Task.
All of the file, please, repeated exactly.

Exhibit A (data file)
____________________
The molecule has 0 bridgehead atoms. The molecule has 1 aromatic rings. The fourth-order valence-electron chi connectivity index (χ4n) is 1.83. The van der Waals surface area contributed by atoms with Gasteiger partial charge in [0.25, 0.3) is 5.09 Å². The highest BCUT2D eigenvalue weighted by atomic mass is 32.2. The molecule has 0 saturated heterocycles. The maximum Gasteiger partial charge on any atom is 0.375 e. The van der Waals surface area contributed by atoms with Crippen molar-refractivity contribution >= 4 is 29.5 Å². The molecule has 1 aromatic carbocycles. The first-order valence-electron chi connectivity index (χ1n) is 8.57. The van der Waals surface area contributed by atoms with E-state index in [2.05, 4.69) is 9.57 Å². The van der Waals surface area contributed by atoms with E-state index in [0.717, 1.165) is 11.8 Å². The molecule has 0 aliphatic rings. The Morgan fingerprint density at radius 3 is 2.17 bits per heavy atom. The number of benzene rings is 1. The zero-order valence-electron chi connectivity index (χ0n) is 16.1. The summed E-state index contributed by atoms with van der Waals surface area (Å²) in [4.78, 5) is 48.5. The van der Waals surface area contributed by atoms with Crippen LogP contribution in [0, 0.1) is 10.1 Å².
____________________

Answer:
The molecule has 0 bridgehead atoms. The molecule has 1 aromatic rings. The fourth-order valence-electron chi connectivity index (χ4n) is 1.83. The van der Waals surface area contributed by atoms with Gasteiger partial charge in [0.25, 0.3) is 5.09 Å². The highest BCUT2D eigenvalue weighted by atomic mass is 32.2. The molecule has 0 saturated heterocycles. The maximum Gasteiger partial charge on any atom is 0.375 e. The van der Waals surface area contributed by atoms with Crippen molar-refractivity contribution >= 4 is 29.5 Å². The molecule has 1 aromatic carbocycles. The first-order valence-electron chi connectivity index (χ1n) is 8.57. The van der Waals surface area contributed by atoms with E-state index in [2.05, 4.69) is 9.57 Å². The van der Waals surface area contributed by atoms with E-state index in [0.717, 1.165) is 11.8 Å². The molecule has 0 aliphatic rings. The Morgan fingerprint density at radius 3 is 2.17 bits per heavy atom. The number of benzene rings is 1. The zero-order valence-electron chi connectivity index (χ0n) is 16.1. The summed E-state index contributed by atoms with van der Waals surface area (Å²) in [4.78, 5) is 48.5. The van der Waals surface area contributed by atoms with Crippen LogP contribution in [0, 0.1) is 10.1 Å².